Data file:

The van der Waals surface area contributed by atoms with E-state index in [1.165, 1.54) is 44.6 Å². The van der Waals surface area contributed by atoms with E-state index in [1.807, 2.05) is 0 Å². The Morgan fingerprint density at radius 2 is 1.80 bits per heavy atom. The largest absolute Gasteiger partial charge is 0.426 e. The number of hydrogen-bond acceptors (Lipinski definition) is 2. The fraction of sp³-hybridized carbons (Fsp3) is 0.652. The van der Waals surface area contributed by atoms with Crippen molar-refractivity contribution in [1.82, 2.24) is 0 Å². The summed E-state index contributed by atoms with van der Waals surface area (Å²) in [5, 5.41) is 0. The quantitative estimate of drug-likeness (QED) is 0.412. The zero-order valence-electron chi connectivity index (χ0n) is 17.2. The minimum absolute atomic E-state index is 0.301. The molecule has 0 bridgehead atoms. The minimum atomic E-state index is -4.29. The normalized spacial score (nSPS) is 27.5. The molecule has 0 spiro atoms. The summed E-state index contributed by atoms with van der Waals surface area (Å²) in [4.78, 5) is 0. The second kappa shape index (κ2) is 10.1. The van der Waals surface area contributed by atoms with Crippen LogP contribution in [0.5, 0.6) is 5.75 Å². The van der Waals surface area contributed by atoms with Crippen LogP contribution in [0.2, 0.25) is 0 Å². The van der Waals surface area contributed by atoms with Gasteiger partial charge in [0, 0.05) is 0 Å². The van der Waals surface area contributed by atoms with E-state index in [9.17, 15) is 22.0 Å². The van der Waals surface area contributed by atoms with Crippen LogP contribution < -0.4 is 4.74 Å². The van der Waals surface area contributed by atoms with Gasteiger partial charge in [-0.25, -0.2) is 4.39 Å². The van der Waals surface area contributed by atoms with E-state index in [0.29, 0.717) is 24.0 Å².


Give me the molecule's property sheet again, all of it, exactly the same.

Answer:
The van der Waals surface area contributed by atoms with E-state index in [1.165, 1.54) is 44.6 Å². The van der Waals surface area contributed by atoms with E-state index in [1.807, 2.05) is 0 Å². The Morgan fingerprint density at radius 2 is 1.80 bits per heavy atom. The largest absolute Gasteiger partial charge is 0.426 e. The number of hydrogen-bond acceptors (Lipinski definition) is 2. The fraction of sp³-hybridized carbons (Fsp3) is 0.652. The van der Waals surface area contributed by atoms with Crippen molar-refractivity contribution in [1.82, 2.24) is 0 Å². The summed E-state index contributed by atoms with van der Waals surface area (Å²) in [5, 5.41) is 0. The quantitative estimate of drug-likeness (QED) is 0.412. The zero-order valence-electron chi connectivity index (χ0n) is 17.2. The minimum absolute atomic E-state index is 0.301. The molecule has 0 bridgehead atoms. The minimum atomic E-state index is -4.29. The normalized spacial score (nSPS) is 27.5. The molecule has 0 spiro atoms. The summed E-state index contributed by atoms with van der Waals surface area (Å²) in [4.78, 5) is 0. The second kappa shape index (κ2) is 10.1. The van der Waals surface area contributed by atoms with Crippen LogP contribution in [0.5, 0.6) is 5.75 Å². The van der Waals surface area contributed by atoms with Crippen LogP contribution in [0.2, 0.25) is 0 Å². The van der Waals surface area contributed by atoms with Gasteiger partial charge in [0, 0.05) is 0 Å². The van der Waals surface area contributed by atoms with E-state index in [9.17, 15) is 22.0 Å². The van der Waals surface area contributed by atoms with Crippen LogP contribution < -0.4 is 4.74 Å². The van der Waals surface area contributed by atoms with Gasteiger partial charge in [-0.25, -0.2) is 4.39 Å². The van der Waals surface area contributed by atoms with E-state index in [0.29, 0.717) is 24.0 Å².